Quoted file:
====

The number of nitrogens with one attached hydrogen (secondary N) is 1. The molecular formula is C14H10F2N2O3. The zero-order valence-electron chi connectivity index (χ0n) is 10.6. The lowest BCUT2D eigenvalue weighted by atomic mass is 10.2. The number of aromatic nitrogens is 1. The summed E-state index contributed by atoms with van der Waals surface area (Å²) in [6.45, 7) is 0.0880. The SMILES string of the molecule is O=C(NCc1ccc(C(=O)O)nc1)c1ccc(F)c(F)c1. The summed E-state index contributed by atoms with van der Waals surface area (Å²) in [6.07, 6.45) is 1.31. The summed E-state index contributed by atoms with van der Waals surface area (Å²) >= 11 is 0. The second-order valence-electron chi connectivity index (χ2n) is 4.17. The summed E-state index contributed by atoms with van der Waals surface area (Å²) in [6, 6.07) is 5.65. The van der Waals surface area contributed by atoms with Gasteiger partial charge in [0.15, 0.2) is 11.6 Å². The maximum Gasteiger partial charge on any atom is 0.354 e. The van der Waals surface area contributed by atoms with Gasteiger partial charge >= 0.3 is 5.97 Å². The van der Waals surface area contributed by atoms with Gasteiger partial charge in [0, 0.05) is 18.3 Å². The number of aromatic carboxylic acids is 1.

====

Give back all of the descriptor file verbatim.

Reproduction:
The number of nitrogens with one attached hydrogen (secondary N) is 1. The molecular formula is C14H10F2N2O3. The zero-order valence-electron chi connectivity index (χ0n) is 10.6. The lowest BCUT2D eigenvalue weighted by atomic mass is 10.2. The number of aromatic nitrogens is 1. The summed E-state index contributed by atoms with van der Waals surface area (Å²) in [6.45, 7) is 0.0880. The SMILES string of the molecule is O=C(NCc1ccc(C(=O)O)nc1)c1ccc(F)c(F)c1. The summed E-state index contributed by atoms with van der Waals surface area (Å²) in [6.07, 6.45) is 1.31. The summed E-state index contributed by atoms with van der Waals surface area (Å²) >= 11 is 0. The second-order valence-electron chi connectivity index (χ2n) is 4.17. The summed E-state index contributed by atoms with van der Waals surface area (Å²) in [6, 6.07) is 5.65. The van der Waals surface area contributed by atoms with Gasteiger partial charge in [0.15, 0.2) is 11.6 Å². The maximum Gasteiger partial charge on any atom is 0.354 e. The van der Waals surface area contributed by atoms with Gasteiger partial charge >= 0.3 is 5.97 Å². The van der Waals surface area contributed by atoms with Gasteiger partial charge in [0, 0.05) is 18.3 Å². The number of aromatic carboxylic acids is 1.